by Joseph O. Legaspi
My lover and I stroll down the piers,
post pescetarian dinner, in midsummer.
He points to the moon, veiled by clouds.
The Hudson River murmurs soft waves.
Across, the buildings glitter like theater.
Our arms damp, lamps lend themselves
to fantasy of the last two men on earth.
But as I reach for his hand, he pulls it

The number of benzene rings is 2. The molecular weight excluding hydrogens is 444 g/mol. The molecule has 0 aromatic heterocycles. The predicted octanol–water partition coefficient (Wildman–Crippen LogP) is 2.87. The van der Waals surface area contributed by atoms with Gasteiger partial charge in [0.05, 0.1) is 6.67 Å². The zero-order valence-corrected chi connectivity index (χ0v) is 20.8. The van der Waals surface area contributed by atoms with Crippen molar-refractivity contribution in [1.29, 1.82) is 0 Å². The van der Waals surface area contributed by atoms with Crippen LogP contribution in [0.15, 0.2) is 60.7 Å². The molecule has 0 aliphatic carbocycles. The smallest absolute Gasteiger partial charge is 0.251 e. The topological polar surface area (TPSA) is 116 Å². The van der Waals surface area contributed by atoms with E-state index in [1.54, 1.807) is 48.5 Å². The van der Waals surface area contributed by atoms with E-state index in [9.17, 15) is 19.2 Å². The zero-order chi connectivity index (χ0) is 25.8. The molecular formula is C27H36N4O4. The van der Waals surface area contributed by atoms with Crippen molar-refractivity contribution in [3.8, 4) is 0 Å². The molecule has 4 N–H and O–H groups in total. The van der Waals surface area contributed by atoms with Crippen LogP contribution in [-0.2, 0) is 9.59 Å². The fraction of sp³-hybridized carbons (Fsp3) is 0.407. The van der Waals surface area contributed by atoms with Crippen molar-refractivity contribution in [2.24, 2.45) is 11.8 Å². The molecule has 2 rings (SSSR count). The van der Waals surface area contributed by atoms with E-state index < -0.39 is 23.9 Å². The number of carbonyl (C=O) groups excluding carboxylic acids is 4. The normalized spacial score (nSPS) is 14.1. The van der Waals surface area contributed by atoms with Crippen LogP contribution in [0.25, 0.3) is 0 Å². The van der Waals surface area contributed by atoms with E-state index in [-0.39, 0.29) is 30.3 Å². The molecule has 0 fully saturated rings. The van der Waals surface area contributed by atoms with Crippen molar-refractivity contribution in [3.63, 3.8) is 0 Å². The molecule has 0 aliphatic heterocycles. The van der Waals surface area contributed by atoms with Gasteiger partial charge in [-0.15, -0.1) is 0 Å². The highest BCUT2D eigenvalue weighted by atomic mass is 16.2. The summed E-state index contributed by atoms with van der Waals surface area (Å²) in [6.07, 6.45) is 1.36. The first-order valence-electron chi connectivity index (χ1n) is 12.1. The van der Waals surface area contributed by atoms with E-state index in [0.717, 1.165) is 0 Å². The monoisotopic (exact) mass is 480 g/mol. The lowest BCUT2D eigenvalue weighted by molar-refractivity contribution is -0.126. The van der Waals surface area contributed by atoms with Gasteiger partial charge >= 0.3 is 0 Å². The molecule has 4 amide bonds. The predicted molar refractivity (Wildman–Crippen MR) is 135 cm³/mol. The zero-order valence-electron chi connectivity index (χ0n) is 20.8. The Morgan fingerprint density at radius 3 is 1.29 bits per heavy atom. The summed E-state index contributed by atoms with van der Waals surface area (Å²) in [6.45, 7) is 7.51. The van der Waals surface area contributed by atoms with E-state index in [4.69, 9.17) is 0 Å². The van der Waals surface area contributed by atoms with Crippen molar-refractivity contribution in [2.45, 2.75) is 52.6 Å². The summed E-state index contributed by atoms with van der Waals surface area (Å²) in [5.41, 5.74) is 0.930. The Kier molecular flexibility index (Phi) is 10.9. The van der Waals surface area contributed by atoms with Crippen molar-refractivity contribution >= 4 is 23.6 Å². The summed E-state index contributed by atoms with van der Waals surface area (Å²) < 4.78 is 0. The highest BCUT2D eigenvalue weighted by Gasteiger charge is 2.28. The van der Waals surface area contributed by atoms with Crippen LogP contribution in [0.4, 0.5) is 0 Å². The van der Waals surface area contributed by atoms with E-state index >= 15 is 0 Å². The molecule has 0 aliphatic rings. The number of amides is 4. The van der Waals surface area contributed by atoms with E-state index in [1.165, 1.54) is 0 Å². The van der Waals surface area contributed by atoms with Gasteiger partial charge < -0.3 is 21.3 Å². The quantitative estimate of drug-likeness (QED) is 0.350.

away, looks hurriedly around. Suddenly
I stand awash in brutal history, periphery
of sanctuary and danger. We are those
punished for our affections. The silent
seagulls disguised as larks. His denial
plunges silver-finned into the river.
Copyright ©:Joseph O. Legaspi
Last updated November 23, 2022